119 Pages Posted: 4 Apr 2016
Date Written: 2011
This text explores the profound impact of war and genocide on human psychology with a focus on Cambodia and the work of the Extraordinary Chambers in the Courts of Cambodia (ECCC). Interdisciplinary in nature, this edited volume presents the current research on the impact of trauma not only on survivors' mental health processes but also on the ability of survivors to participate in legal processes, such as the trials of surviving members of the Khmer Rouge before the ECCC. Chapters address post-traumatic stress disorder and the inter-generational transmission of trauma, civil party participation and reparations, and gaps in Cambodia's mental health services. It closes with concrete proposals for reform of Cambodia's mental health system. Volume II, which adds chapters on the way in which mental health evidence been reflected in the jurisprudence of the ECCC, is forthcoming.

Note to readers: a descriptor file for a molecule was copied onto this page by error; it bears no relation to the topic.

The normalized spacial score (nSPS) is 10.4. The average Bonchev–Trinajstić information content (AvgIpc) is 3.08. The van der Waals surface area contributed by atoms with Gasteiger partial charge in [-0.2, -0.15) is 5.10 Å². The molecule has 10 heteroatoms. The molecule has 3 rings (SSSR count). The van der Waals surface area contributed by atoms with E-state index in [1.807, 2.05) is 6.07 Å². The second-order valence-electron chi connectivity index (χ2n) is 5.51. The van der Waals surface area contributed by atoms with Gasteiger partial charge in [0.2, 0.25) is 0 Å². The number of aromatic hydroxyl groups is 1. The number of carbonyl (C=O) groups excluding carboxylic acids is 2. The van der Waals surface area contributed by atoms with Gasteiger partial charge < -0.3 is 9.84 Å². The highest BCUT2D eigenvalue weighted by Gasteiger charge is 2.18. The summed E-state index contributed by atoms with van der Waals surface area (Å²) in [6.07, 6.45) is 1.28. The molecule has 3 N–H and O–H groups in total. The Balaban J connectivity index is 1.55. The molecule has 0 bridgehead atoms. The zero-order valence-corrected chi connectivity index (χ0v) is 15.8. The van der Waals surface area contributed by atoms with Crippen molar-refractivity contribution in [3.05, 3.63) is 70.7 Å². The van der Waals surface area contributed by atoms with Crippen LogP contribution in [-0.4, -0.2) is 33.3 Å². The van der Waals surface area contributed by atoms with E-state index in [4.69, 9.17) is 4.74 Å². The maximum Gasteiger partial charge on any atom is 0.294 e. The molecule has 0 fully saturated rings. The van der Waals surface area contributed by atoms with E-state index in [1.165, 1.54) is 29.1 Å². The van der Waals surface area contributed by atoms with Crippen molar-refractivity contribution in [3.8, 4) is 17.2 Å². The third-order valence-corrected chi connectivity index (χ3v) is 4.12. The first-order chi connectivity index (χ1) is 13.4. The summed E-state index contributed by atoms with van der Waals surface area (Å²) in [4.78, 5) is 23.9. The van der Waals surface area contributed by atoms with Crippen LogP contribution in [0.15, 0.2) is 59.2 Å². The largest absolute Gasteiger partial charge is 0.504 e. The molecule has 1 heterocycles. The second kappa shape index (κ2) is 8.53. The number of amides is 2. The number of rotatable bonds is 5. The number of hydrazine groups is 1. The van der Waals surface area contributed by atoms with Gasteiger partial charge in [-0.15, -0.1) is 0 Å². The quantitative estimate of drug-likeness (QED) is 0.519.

Keywords: Cambodia, trauma, international criminal law, international courts, human rights, genocide, crimes against humanity, psychology, psychiatry, post-traumatic stress disorder
JEL Classification: I18, I12, I31, K14, K33, K41, K42
Suggested Citation: Suggested Citation
Van Schaack, Beth and Reicherter, Daryn and Chhang, Youk, Cambodia's Hidden Scars: Trauma Psychology in the Wake of the Khmer Rouge (2011). Stanford Public Law Working Paper No. 2758130. Available at SSRN: https://ssrn.com/abstract=2758130 or http://dx.doi.org/10.2139/ssrn.2758130